Australian born Kym Staiff is a passionate man especially when it concerns the creative arts. He does not consider himself an artist nor author or any other category for that matter, but just an ordinary man who enjoys toying with creativity. His interests tend to steer him in the directions he wishes to express himself. His keen interest in literature with a particular attraction to limited editions, with artists illustrating texts with original engravings pushed and continually motivates him into the world of graphic design, bookbinding, composition, computer technologies and the art of the book as a unique object.
His eclectic passage through life has allowed him to express his creativity in a diverse number of fields. He started his career as a production assistant with Taylor O’Brien in Dorcas Street, Melbourne, Australia, after spending some time at the South Australian School of Art in North Adelaide, South Australia. Moving back to Adelaide he worked in advertising then Rigbies, a book publishing company. After a short time, tired of the publishing game, he returns to his father’s farm doing manual labour while waiting for a new and different vocation opportunity.
He moves back to Adelaide into the Medical field. Starting a career in haematology where he is suddenly steered back into the realm of where his true talents lie, illustration. Discovering the need for illustrators in the Medical profession opened up new horizons for him. The Adelaide Children’s Hospital was affiliated to the Royal Adelaide Hospital inturn part of the Adelaide University complex. Kym found new ground to play in becoming one of the scientific illustrators on the University campus. During his career here, in the mid-seventies, the University develops a multi-media centre equipped with a radio station and a colour television studio, of which he was involved. This was a first in the Southern Hemisphere. During this time he had also dedicated part of his time to theatre acting, designing sets and costumes with the South Australia Creative Workshops. Working together with professionals like Martin Christmas, Steve Noble and Tony Stracken.
Still seeking the philosophical stone he once again changes course and heads out into the Pacific Ocean aboard the Klaraboug. A Swedish Gaff Rigged Ketch, reminiscent of the first fleet boats that sailed into Byron Bay, carries Kym off on a major ‘walk about’.
After living and working in Dallas, Texas, forever running into the local artist communities and using his skills as an illustrator in an industrial animation company he eventually moves on to Europe.
The big city life in London did not offer him a great deal other than cultural enrichment, which was highly enlightening for a naive Australian, and so happily he moves onto the Continent again starting his ongoing pilgrimage in Paris to discover as much as he can.
Running extremely short on funds he finds himself stuck in Lausanne, Switzerland. Again being pulled into the artistic circles of this new community Kym finds work in the theatre. Kleber Mellow employs him for the building of sets under the direction of Jean-marc Stele and Phillip Mottaz. Settling down, big words for this eclectic man, he weaves his life around illustration for publicity - publications and the theatre. In the mid eighties he discovers a certain style of stability teaching in the recently opened design institution called Art Centre Europe. Here he feels he can share his creative energy with young enthusiasts guiding them to try and discover the force that will help them to live creative lifestyles. Discovering the manipulative forces of a bigoted administration he survives in the College for seven years. His survival here was based on his keen interest for the student where he often considered himself as much as a student as teacher. He admits that this experience was one of his most rewarding where he feels that he harvested as much as he had sown. He continues to move in and out of design schools, but carries the burden of bitterness in having to deal with administrative incompetence and malevolence.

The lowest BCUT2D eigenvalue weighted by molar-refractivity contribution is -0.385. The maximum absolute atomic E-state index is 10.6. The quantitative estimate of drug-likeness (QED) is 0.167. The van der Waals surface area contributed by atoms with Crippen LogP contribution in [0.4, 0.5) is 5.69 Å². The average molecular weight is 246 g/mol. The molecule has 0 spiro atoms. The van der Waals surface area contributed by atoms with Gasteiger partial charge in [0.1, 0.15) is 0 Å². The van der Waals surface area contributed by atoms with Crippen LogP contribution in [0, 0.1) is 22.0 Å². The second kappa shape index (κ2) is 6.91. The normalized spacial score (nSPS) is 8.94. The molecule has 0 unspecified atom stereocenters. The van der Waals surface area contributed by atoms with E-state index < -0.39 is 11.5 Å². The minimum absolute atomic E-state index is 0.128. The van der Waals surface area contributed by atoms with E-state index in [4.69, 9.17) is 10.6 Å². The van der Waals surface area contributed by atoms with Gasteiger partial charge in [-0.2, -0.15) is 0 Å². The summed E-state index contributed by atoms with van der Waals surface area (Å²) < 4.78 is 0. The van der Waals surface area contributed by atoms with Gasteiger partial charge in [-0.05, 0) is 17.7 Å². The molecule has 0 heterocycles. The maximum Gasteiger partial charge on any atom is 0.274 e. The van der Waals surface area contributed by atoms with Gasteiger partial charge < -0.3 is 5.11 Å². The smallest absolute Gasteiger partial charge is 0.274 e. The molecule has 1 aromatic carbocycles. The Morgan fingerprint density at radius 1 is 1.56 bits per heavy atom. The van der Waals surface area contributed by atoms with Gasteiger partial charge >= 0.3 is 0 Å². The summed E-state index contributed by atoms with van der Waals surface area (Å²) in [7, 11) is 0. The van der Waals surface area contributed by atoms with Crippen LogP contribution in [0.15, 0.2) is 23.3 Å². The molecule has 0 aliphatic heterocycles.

In becoming more distant to the social expectations he seeks and struggles in a world he feels most comfortable – his own. It may be one of solitude, but he has the freedom to express his own ideas in his own idealistic manner without the necessity to justify. As selfish and egocentric as this may appear he feels comfortable leaving a mark that may or may not make a difference, but in his terms he has made a mark. Also in his terms the mark is not that important, but the act and process of making it is. The method and the creative energy invested, is the true magic flux of existence to this man. The result or product is for the others to do with it as they wish. If his creations provoke even one person to create something ‘the product’, as he refers to his creations, has done a good job and one that was worth processing. ‘My process is the result of others before me that have taught and enticed me. My motivation is questionable. It tends to lean on life’s frustration and tragedy like a grain of dirt in an oyster where one can then attempt to build a pearl. We need the evil to build good and visa versa and consequently the mastering of paradox is a full time job.’
His passion for the cinema is, for him, a unique world that entertains his fertile imagination where he admires the product and the idealistic world it represents. ‘So close, and yet so far.’ He says.
He loves and admires his wife Nicole and their
three children, Melvyn, Jason and Luella. He lives, for the moment, in St-Saphorin,
a small village that hugs the shores of Lake Geneva, in a house with a view,
where he is forever amazed at the true beauty offered by this planets nature
we visit for such a short period of time.
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